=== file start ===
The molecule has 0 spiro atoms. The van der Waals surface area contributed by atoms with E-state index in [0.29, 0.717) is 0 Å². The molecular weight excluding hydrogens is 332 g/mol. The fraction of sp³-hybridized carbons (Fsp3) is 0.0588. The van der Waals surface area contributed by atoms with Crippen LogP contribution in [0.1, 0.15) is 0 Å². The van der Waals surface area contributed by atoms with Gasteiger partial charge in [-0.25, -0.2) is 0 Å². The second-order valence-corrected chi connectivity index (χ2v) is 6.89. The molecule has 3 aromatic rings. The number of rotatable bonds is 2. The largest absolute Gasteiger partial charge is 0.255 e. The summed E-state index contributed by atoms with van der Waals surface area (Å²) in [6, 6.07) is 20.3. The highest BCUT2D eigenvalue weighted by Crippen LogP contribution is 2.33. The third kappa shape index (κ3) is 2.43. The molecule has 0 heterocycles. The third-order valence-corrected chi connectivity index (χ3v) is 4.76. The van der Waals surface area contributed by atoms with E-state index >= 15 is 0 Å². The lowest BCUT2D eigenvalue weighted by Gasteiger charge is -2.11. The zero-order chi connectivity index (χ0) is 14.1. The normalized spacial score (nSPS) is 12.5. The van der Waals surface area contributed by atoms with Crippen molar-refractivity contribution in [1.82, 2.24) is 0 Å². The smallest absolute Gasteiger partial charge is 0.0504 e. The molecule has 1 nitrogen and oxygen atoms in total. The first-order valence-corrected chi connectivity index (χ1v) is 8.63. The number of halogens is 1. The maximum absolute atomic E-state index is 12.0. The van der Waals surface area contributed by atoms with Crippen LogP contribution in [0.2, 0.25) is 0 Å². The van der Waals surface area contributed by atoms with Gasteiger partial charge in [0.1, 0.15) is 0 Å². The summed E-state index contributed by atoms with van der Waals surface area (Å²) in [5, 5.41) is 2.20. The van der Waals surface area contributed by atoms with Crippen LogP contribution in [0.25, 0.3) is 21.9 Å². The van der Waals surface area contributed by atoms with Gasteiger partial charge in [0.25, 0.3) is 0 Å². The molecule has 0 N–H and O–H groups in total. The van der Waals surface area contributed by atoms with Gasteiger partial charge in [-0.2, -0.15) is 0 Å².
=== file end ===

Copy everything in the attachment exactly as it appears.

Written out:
The molecule has 0 spiro atoms. The van der Waals surface area contributed by atoms with E-state index in [0.29, 0.717) is 0 Å². The molecular weight excluding hydrogens is 332 g/mol. The fraction of sp³-hybridized carbons (Fsp3) is 0.0588. The van der Waals surface area contributed by atoms with Crippen LogP contribution in [0.1, 0.15) is 0 Å². The van der Waals surface area contributed by atoms with Gasteiger partial charge in [-0.25, -0.2) is 0 Å². The second-order valence-corrected chi connectivity index (χ2v) is 6.89. The molecule has 3 aromatic rings. The number of rotatable bonds is 2. The largest absolute Gasteiger partial charge is 0.255 e. The summed E-state index contributed by atoms with van der Waals surface area (Å²) in [6, 6.07) is 20.3. The highest BCUT2D eigenvalue weighted by Crippen LogP contribution is 2.33. The third kappa shape index (κ3) is 2.43. The molecule has 0 heterocycles. The third-order valence-corrected chi connectivity index (χ3v) is 4.76. The van der Waals surface area contributed by atoms with E-state index >= 15 is 0 Å². The lowest BCUT2D eigenvalue weighted by Gasteiger charge is -2.11. The zero-order chi connectivity index (χ0) is 14.1. The normalized spacial score (nSPS) is 12.5. The van der Waals surface area contributed by atoms with Crippen molar-refractivity contribution in [1.82, 2.24) is 0 Å². The smallest absolute Gasteiger partial charge is 0.0504 e. The molecule has 1 nitrogen and oxygen atoms in total. The first-order valence-corrected chi connectivity index (χ1v) is 8.63. The number of halogens is 1. The maximum absolute atomic E-state index is 12.0. The van der Waals surface area contributed by atoms with Crippen LogP contribution in [0.2, 0.25) is 0 Å². The van der Waals surface area contributed by atoms with Gasteiger partial charge in [0.1, 0.15) is 0 Å². The summed E-state index contributed by atoms with van der Waals surface area (Å²) in [5, 5.41) is 2.20. The van der Waals surface area contributed by atoms with Crippen LogP contribution in [0.25, 0.3) is 21.9 Å². The van der Waals surface area contributed by atoms with Gasteiger partial charge in [0.25, 0.3) is 0 Å². The molecule has 0 N–H and O–H groups in total. The van der Waals surface area contributed by atoms with Gasteiger partial charge in [-0.2, -0.15) is 0 Å².